They were created by enormous pressure within the Earth, are extremely beautiful and have always been fascinated by their sparkle: diamonds. In addition to colorless specimens that sparkle in the light, diamonds also come in many other colors. In northwestern Australia, for example, there is the Argyle diamond mine, which mined about 90% of all pink diamonds until it closed in 2020. But how the gemstones got into the Earth’s crust has long remained a mystery. A new interpretation has now been provided by dating minerals from the mine. As a research team reported in the journal Nature Communications, the findings could help find previously unexploited diamond deposits.
For their research, Hugo Ollerock of Curtin University in Perth and his team examined minerals from the Argyle Diamond Mine. To do this, they collected about two kilograms of samples and cut them into cubes ranging in size from 2 to 3 centimetres. They separated small amounts of it with a laser and used a high-resolution mass spectrometer to analyze what the crystals were made of and in what proportions. They also used this composition to determine the age of the samples. They achieved this using uranium’s atomic variants, isotopes 235what 238U. Because over millions of years, these elements decay into thorium isotopes, and finally into lead isotopes 207Lead and 206Lead. Since it is known how long decay takes – between 704 and 4,500 million years, depending on the decay path and its components – the scientists were able to determine the amount of decay products in the crystals they found and used that to determine the age of the crystals. Samples.
It reaches the Earth’s crust through cracks in the continental plate
These dates revealed that the minerals are about 1.3 billion years old, or 100 million years older than previously assumed. Accordingly, sediments and diamonds are formed by flows of materials from the deep layers of the Earth in the Earth’s mantle. In order for diamonds to reach the Earth’s surface, volcanic processes had to open a path to the Earth’s crust.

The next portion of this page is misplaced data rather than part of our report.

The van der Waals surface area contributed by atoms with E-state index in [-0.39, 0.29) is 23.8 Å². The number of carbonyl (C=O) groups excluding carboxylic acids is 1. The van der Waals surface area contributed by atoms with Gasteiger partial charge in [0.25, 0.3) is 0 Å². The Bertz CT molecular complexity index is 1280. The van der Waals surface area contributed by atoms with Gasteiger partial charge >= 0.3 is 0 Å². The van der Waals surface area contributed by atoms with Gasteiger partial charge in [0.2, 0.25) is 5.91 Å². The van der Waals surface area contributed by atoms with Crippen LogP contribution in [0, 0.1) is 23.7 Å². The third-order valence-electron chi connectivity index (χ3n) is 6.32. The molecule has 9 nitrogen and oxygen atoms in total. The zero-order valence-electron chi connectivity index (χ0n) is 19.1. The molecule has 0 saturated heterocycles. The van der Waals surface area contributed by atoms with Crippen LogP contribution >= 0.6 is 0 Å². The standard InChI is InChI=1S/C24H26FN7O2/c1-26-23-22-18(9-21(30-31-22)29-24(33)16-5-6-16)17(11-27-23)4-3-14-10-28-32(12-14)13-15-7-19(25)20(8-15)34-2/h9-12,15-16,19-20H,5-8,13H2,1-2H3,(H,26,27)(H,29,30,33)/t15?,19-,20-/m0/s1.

Ollerok and his team explain how this was achieved using the process of plate tectonics. At that time, according to the researchers, the ancient Nuna continent was torn apart: the Australian plate, which was then in the Northern Hemisphere, separated from the landmass that later formed North China. Although the Argyle Diamond Mine was not located directly on the plate boundary, the rock layers in this area were still expanding and becoming more unstable. Flows of volcanic material penetrated the Earth’s surface. The diamonds, which actually formed about 500 million years ago when tectonic plates collided under intense pressure, were able to rise through these volcanic channels.
The results not only explain the source of pink diamonds, but they are also promising. The research team, led by Hugo Ollerock, hopes their findings will enable the discovery of previously undiscovered diamond deposits in Australia.
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